Practice and Procedure


PUBLISHED November 25, 2003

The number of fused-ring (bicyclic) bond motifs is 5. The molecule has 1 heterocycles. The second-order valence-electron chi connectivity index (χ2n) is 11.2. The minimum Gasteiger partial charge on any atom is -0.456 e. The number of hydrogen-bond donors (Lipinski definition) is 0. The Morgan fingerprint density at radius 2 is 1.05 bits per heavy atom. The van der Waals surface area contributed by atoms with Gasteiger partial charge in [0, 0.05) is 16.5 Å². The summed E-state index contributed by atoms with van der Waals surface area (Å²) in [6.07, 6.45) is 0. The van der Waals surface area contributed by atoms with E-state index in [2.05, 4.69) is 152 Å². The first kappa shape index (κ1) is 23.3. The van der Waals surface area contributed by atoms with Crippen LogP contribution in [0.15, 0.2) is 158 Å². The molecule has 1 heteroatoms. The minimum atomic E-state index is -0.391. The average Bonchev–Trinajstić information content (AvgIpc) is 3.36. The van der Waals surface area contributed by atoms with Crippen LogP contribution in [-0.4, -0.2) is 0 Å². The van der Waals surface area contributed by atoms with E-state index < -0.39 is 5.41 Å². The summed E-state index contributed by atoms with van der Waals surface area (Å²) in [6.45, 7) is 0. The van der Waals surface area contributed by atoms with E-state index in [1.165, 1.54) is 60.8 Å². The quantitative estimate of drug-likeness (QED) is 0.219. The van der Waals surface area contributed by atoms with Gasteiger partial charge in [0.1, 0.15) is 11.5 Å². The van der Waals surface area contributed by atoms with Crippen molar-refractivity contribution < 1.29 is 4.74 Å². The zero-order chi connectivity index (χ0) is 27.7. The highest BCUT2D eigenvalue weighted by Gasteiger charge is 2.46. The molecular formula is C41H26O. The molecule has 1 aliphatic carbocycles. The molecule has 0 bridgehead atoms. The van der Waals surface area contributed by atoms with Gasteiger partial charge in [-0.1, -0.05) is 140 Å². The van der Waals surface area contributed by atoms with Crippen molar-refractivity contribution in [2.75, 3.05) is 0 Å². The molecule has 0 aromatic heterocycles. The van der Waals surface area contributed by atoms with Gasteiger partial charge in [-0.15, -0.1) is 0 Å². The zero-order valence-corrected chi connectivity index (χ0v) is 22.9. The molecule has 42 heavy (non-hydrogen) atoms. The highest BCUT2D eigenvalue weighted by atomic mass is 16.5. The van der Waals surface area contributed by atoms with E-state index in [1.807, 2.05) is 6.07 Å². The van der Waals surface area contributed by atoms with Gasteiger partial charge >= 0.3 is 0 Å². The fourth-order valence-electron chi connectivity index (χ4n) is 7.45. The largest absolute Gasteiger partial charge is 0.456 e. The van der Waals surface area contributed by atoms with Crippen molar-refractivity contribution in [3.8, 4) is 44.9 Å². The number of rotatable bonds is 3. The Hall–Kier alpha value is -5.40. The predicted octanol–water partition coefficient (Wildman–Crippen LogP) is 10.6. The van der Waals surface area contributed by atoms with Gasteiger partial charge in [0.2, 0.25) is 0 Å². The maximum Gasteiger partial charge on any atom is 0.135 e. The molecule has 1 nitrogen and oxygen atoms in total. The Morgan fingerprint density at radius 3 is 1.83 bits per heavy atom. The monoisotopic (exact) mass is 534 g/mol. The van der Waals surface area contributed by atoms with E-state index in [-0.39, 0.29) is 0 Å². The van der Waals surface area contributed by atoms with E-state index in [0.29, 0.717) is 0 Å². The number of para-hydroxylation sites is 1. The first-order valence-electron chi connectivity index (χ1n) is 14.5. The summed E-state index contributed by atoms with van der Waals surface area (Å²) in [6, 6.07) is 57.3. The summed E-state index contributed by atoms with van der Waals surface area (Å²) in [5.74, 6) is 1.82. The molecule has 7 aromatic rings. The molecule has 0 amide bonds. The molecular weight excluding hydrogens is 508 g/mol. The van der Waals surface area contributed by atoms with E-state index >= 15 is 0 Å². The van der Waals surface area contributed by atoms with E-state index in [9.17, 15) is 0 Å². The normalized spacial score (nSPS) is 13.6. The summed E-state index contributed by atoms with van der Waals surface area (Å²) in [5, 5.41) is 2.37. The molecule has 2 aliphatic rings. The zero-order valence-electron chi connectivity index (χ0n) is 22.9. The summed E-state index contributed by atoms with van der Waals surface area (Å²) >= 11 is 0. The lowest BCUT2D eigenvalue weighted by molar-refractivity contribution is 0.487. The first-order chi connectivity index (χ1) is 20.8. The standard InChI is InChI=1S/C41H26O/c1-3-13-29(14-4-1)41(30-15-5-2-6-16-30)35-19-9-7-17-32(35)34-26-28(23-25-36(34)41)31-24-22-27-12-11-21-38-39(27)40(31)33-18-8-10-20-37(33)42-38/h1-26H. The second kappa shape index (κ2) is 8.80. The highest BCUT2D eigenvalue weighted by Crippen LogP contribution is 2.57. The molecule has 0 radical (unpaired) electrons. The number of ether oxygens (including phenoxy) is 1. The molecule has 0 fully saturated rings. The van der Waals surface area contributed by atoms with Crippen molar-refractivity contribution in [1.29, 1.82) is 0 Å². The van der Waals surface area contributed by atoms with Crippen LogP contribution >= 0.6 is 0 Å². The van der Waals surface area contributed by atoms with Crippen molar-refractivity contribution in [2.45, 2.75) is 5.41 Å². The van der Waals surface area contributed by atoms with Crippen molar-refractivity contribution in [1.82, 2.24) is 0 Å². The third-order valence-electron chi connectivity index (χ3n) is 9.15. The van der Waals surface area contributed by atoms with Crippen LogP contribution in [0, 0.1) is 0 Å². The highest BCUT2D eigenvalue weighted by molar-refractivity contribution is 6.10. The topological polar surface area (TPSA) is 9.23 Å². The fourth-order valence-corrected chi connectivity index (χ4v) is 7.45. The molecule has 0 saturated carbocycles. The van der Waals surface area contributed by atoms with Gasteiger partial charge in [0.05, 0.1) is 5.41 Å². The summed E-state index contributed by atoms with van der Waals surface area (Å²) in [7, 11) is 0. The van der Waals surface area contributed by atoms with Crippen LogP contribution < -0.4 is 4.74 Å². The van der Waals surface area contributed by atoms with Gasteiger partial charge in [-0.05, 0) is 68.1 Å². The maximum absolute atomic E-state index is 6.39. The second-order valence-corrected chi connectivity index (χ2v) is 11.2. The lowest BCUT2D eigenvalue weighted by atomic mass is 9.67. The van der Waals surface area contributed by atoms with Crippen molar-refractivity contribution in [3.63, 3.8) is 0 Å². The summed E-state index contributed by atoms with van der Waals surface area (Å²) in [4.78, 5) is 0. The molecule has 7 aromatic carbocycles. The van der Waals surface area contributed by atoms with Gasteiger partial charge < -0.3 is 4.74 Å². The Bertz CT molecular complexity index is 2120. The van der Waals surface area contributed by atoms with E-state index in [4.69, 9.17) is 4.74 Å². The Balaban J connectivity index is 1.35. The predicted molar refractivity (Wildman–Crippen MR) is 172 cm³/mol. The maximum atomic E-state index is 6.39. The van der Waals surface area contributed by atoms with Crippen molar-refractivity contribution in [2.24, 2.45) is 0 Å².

The judge had exercised her discretion wrongly by permitting a joint report from an actuary to assist the court as to the appropriate multiplier in a fatal accident claim as that decision was a matter of law.Appeal from the order of District Judge Young on 12 August 2003 following a case management conference that the expert evidence of an actuary dealing with the calculation of multipliers should be given by the report of a single joint expert instructed by the parties jointly. The claim was under the Fatal Accidents Act 1976 following a road traffic accident from which the claimant's wife ('D') died. She left a dependent daughter ('C') who was disabled and would require care for the rest of her life. There was an issue between the parties as to the amount of the multiplicand representing D's care for C. The claimant's solicitors proposed to ask an actuary to calculate the multiplier on two bases: (i) the Cookson v Knowles (1979) AC 556 approach, as from the date of D's death; and (ii) the Ogden Tables approach, as from the date of trial. The claimant envisaged that the court would then decide the correct approach. The district judge ordered that an actuary appointed as a single joint expert would be of assistance to the court as this was a complicated matter and, as the Court of Protection was involved on C's behalf, the court wanted to be sure that the figures were right. The defendant appealed contending that the judge erred by failing to understand the purpose for which an actuary was called.HELD: (1) The judge's decision to permit a joint report from an actuary was wrong on the facts of this case. Actuarial evidence was irrelevant on the question of principle as the Law Commission and the Ogden Working Party had already analysed the need for the multiplier to be calculated as from the date of trial rather than from the date of death. The resolution of which of those dates should be used was a matter of law and did not require any further input from an actuary. (2) The involvement of the Court of Protection could not be a reason in itself for the instruction of an actuary. (3) The Ogden Tables (4th Edition) applied to the calculation of multipliers from date of trial. The criterion of simplicity required that in the majority of cases the tables alone would suffice for the purposes of the calculation. (4) Actuarial evidence was not required on the facts of the case. The judge's discretion was wrongly exercised and the order for a joint expert report should be rescinded.Appeal allowed.